Priest embraced Islam, (3) ex- minister of the United Methodist Church -iii

in Muslim

Priest embraced Islam, (3) ex- minister of the United Methodist Church Part 3

 

This is the third priest in this series of "Priests Embraced Islam"

This is the second priest in this series of

Before he embraced Islam:

His name was Dr. Jerald F. Dirks from USA.

After he has embraced Islam, he changed his name to Abu Yahya.

His position was Former minister (deacon) of the United Methodist Church.

His Education and qualification:

  • Master's degree in Divinity from Harvard University and a
  • Doctorate in Psychology from the University of Denver (USA)

 

Dr. Jerald F. Dirks has embraced Islam after an exciting spiritual and rational trip during which he kept reading and thinking.

Herein is the story of the Ex- minister (deacon) of the United Methodist Church.

 

Dr. Jerald F. Dirks (Abu Yahya) continues his story and says:

 

 

By December, 1992, I was beginning to ask myself some serious questions about where I was and what I was doing. These questions were prompted by the following considerations. 1) Over the course of the prior 16 months, our social life had become increasingly centered on the Arab component of the local Muslim community. By December, probably 75% of our social life was being spent with Arab Muslims. 2) By virtue of my seminary training and education, I knew how badly the Bible had been corrupted (and often knew exactly when, where, and why), I had no belief in any triune godhead, and I had no belief in anything more than a metaphorical "son ship" of Jesus, peace be upon him. In short, while I certainly believed in God, I was as strict a monotheist as my Muslim friends. 3) My personal values and sense of morality were much more in keeping with my Muslim friends than with the "Christian" society around me. After all, I had the non-confrontational examples of Jamal, Khalid, and Wa'el as illustrations. In short, my nostalgic yearning for the type of community in which I had been raised was finding gratification in the Muslim community. American society might be morally bankrupt, but that did not appear to be the case for that part of the Muslim community with which I had had contact. Marriages were stable, spouses were committed to each other, and honesty, integrity, self-responsibility, and family values were emphasized. My wife and I had attempted to live our lives that same way, but for several years I had felt that we were doing so in the context of a moral vacuum. The Muslim community appeared to be different. The different threads were being woven together into a single strand. Arabian horses, my childhood upbringing, my foray into the Christian ministry and my seminary education, my nostalgic yearnings for a moral society, and my contact with the Muslim community were becoming intricately intertwined. My self-questioning came to a head when I finally got around to asking myself exactly what separated me from the beliefs of my Muslim friends. I suppose that I could have raised that question with Jamal or with Khalid, but I wasn't ready to take that step. I had never discussed my own religious beliefs with them, and I didn't think that I wanted to introduce that topic of conversation into our friendship. As such, I began to pull off the bookshelf all the books on Islam that I had acquired in my collegiate and seminary days. However far my own beliefs were from the traditional position of the church, and however seldom I actually attended church, I still identified myself as being a Christian, and so I turned to the works of Western scholars. That month of December, I read half a dozen or so books on Islam by Western scholars, including one biography of the Prophet Muhammad, peace be upon him. Further, I began to read two different English translations of the meaning of the Qur'an. I never spoke to my Muslim friends about this personal quest of self-discovery. I never mentioned what types of books I was reading, nor ever spoke about why I was reading these books. However, occasionally I would run a very circumscribed question past one of them.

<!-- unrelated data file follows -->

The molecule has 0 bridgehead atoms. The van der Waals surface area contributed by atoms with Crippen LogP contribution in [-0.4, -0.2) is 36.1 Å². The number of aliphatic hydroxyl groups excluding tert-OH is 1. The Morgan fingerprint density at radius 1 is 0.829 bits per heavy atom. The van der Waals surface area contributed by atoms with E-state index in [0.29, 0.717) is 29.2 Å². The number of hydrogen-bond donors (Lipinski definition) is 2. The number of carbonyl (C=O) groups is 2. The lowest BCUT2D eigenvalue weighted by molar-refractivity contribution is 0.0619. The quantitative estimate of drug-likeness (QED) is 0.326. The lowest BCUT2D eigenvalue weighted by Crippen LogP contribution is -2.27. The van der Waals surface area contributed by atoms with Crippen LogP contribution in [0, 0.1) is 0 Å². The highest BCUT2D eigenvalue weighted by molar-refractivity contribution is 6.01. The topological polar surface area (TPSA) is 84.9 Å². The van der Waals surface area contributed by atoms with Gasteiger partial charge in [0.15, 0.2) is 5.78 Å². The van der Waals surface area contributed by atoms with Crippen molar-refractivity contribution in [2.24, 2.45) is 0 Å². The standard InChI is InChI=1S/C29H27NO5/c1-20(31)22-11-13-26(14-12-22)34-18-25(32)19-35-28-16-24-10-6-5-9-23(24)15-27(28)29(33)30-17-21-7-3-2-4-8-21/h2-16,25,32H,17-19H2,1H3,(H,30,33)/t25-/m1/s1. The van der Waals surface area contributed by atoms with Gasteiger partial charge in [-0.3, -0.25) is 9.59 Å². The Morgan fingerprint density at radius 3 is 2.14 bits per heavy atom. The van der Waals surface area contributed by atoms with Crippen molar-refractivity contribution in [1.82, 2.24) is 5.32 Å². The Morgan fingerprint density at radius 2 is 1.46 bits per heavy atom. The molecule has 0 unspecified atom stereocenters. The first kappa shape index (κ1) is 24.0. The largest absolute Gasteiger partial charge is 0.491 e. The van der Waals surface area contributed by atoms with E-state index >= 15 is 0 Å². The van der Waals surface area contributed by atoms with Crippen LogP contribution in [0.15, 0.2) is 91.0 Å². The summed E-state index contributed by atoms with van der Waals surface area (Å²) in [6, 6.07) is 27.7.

While I never spoke to my Muslim friends about those books, my wife and I had numerous conversations about what I was reading. By the last week of December of 1992, I was forced to admit to myself, that I could find no area of substantial disagreement between my own religious beliefs and the general tenets of Islam. While I was ready to acknowledge that Muhammad, peace be upon him, was a prophet of (one who spoke for or under the inspiration of) God, and while I had absolutely no difficulty affirming that there was no god besides God/Allah, glorified and exalted is He, I was still hesitating to make any decision. I could readily admit to myself that I had far more in common with Islamic beliefs as I then understood them, than I did with the traditional Christianity of the organized church. I knew only too well that I could easily confirm from my seminary training and education most of what the Qur'an had to say about Christianity, the Bible, and Jesus, peace be upon him. Nonetheless, I hesitated. Further, I rationalized my hesitation by maintaining to myself that I really didn't know the nitty-gritty details of Islam, and that my areas of agreement were confined to general concepts. As such, I continued to read, and then to re-read.